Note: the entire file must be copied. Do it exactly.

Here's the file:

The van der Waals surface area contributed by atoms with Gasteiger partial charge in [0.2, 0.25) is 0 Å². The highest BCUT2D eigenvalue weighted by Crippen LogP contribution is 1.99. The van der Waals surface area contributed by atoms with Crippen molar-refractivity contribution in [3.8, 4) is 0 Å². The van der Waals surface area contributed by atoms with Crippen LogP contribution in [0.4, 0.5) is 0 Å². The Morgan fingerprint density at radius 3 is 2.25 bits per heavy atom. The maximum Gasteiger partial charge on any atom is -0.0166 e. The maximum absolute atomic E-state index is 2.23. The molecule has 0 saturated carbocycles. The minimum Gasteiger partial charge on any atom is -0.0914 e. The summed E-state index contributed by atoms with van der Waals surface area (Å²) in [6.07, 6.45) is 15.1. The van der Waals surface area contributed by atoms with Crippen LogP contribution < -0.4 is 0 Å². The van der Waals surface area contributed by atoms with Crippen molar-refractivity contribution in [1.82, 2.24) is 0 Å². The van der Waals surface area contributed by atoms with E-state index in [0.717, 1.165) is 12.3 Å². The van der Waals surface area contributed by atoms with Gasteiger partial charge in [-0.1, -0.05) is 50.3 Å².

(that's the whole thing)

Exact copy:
The van der Waals surface area contributed by atoms with Gasteiger partial charge in [0.2, 0.25) is 0 Å². The highest BCUT2D eigenvalue weighted by Crippen LogP contribution is 1.99. The van der Waals surface area contributed by atoms with Crippen molar-refractivity contribution in [3.8, 4) is 0 Å². The van der Waals surface area contributed by atoms with Crippen LogP contribution in [0.4, 0.5) is 0 Å². The Morgan fingerprint density at radius 3 is 2.25 bits per heavy atom. The maximum Gasteiger partial charge on any atom is -0.0166 e. The maximum absolute atomic E-state index is 2.23. The molecule has 0 saturated carbocycles. The minimum Gasteiger partial charge on any atom is -0.0914 e. The summed E-state index contributed by atoms with van der Waals surface area (Å²) in [6.07, 6.45) is 15.1. The van der Waals surface area contributed by atoms with Crippen LogP contribution < -0.4 is 0 Å². The van der Waals surface area contributed by atoms with Crippen molar-refractivity contribution in [1.82, 2.24) is 0 Å². The van der Waals surface area contributed by atoms with E-state index in [0.717, 1.165) is 12.3 Å². The van der Waals surface area contributed by atoms with Gasteiger partial charge in [-0.1, -0.05) is 50.3 Å².